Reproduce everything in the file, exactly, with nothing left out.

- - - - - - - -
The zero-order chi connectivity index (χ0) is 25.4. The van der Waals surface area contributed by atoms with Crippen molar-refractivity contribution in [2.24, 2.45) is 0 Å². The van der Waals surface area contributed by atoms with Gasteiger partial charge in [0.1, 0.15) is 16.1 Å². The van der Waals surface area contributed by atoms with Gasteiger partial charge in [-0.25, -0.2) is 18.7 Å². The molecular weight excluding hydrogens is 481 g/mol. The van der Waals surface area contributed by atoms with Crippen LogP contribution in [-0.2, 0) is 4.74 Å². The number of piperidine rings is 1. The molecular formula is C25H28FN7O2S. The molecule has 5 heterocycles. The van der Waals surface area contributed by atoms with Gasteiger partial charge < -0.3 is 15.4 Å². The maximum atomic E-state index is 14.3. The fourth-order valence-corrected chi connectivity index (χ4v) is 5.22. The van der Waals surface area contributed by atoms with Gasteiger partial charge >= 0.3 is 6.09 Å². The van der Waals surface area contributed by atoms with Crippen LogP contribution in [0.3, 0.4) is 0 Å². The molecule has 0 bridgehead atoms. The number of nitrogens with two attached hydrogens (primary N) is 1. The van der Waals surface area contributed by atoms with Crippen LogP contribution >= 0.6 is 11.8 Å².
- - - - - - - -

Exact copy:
The zero-order chi connectivity index (χ0) is 25.4. The van der Waals surface area contributed by atoms with Crippen molar-refractivity contribution in [2.24, 2.45) is 0 Å². The van der Waals surface area contributed by atoms with Gasteiger partial charge in [0.1, 0.15) is 16.1 Å². The van der Waals surface area contributed by atoms with Gasteiger partial charge in [-0.25, -0.2) is 18.7 Å². The molecular weight excluding hydrogens is 481 g/mol. The van der Waals surface area contributed by atoms with Crippen LogP contribution in [-0.2, 0) is 4.74 Å². The number of piperidine rings is 1. The molecular formula is C25H28FN7O2S. The molecule has 5 heterocycles. The van der Waals surface area contributed by atoms with Gasteiger partial charge < -0.3 is 15.4 Å². The maximum atomic E-state index is 14.3. The fourth-order valence-corrected chi connectivity index (χ4v) is 5.22. The van der Waals surface area contributed by atoms with Gasteiger partial charge >= 0.3 is 6.09 Å². The van der Waals surface area contributed by atoms with Crippen LogP contribution in [0.3, 0.4) is 0 Å². The molecule has 0 bridgehead atoms. The number of nitrogens with two attached hydrogens (primary N) is 1. The van der Waals surface area contributed by atoms with Crippen LogP contribution >= 0.6 is 11.8 Å².